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Pigment Market Update



New technology is key in a market dealing with poor economy and pricing pressures.



By Mike Agosta



Published August 9, 2005
Related Searches: Color
Perhaps no characteristic of paint stands out more to consumers than the color. When someone wishes to purchase paint, it is the color that they spend the majority of their time debating. As such, pigments play a vital role in the composition of paints.

According to a study released by The Freedonia Group, demand for organic pigments is forecast to increase 5.5% annually, reaching $1.8 billion and 222 million pounds in volume in 2005. Demand for inorganic pigments is expected to increase 3.4% annually through 2005 to $1.2 billion, with a volume of 744 million pounds. Simply put, pigments are a big business.

According to industry insiders Coatings World spoke with, economic conditions were not overly kind to the pigment industry in 2001. In a company release dated Oct. 17, 2001, Clariant noted that markets for pigments remain depressed, as does demand for consumer goods in the U.S. and Europe.

The economy was shaky enough in 2001 to make any industry worry, and the pigment market was no exception. The market for pigments had a mixed year, which manages to raise both hopes and concerns among suppliers.

"Parts of Europe showed a slowdown towards the end of the second quarter," said Godwin Berner, global head, business line coatings, coatings and effects segment, Ciba Specialty Chemicals. "But higher sales were achieved in South America and parts of Asia."

"The pigments for paint market has suffered, as all other industries, from a poor economy in the first half of the year," said Joerg Hellwig, business head, Imperial Color Group, Bayer Corporation. But Mr. Hellwig added that there was some good news towards the latter half of the year. "From about June/July 2001 on we have seen better sales figures, which matched or exceeded last year's numbers."

Price Pressures and Concerns
Tough economic times require all companies to make efforts to cut costs to maintain margins. Coatings companies are applying downward pricing pressures on pigment makers in an effort to raise their own profit margins, and as the number of paint producers has decreased dramatically over the last 20 years, pigment suppliers are vying for fewer customers. These two factors have combined to put tremendous pressure on pigment manufacturers.

"The biggest impact on pricing is the overall weak economy, and the resulting drive by all customers to reduce costs," said Michael Greene, director, research and development, Bayer Corporation. "At the same time, this places pressure on the suppliers to avoid passing on raw material, energy and labor costs through work process optimization, or they risk losing market share."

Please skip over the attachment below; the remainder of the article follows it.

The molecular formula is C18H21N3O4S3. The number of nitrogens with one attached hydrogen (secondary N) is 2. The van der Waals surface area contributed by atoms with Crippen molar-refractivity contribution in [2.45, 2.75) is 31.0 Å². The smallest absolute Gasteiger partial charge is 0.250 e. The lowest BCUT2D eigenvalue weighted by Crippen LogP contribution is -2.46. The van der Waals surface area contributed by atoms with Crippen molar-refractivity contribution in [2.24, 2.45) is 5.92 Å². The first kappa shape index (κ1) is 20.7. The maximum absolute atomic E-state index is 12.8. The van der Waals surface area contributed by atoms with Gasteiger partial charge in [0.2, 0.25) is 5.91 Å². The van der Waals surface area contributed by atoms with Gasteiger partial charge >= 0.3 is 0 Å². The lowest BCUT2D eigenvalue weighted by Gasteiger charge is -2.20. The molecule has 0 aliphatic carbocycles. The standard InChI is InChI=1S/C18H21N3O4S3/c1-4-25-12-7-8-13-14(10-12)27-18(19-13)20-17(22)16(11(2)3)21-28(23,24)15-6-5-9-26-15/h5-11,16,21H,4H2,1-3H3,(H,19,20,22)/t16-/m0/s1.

The desire of pigment customers to cut costs is putting pressure on pricing in other ways as well. Because of the increased emphasis on cost, there is concern that customers will sacrifice performance for value. "The pressure on customers to make decisions based upon price rather than performance and unique application properties remains one of the greatest challenges," said Mr. Greene.

Currency fluctuation has also created difficult situations for the pigment market. Mr. Hellwig notes that customers increasingly want standardized pricing throughout the world. "With the globalization of our markets and a very strong U.S. dollar, there has been continuous price pressure from our global accounts to balance prices between Europe and the U.S.," he said.

Tony DiRisio, marketing manager, coatings at Clariant, believes that the relative strength of the U.S. dollar has affected pricing. The strong dollar, he said, allows foreign companies, mainly from India and China, to enter the U.S. market with products that are cheaper than domestic products. "Due to the strong U.S. dollar, cheaper imports have been entering the market competing mainly on price and not necessarily on quality," he said. "The U.S. is an attractive market for foreign competitors particularly from India and China."

Information from The Freedonia Group backs up this statement. The Cleveland, OH-based company contends further advances (in market growth) will be moderated by competition from low cost imports, particularly in the commodities sector, where some large volume organic pigments experienced price declines at the end of the 1990s. For example, the price of phthalocyanine blue fell nearly 10% in 1998 as a result of growing imports of low cost pigments from China, South Korea and other Asian nations, the company reported.

Globalization
While the paint industry is global, it is imperative that suppliers maintain a local presence to serve customers worldwide. Dr. Berner notes that "increasing globalization and industry consolidation make it essential to provide consistent quality throughout the world. Ciba has a global presence in and sells in all regions, and we see opportunities for sales growth in Asia and Latin America."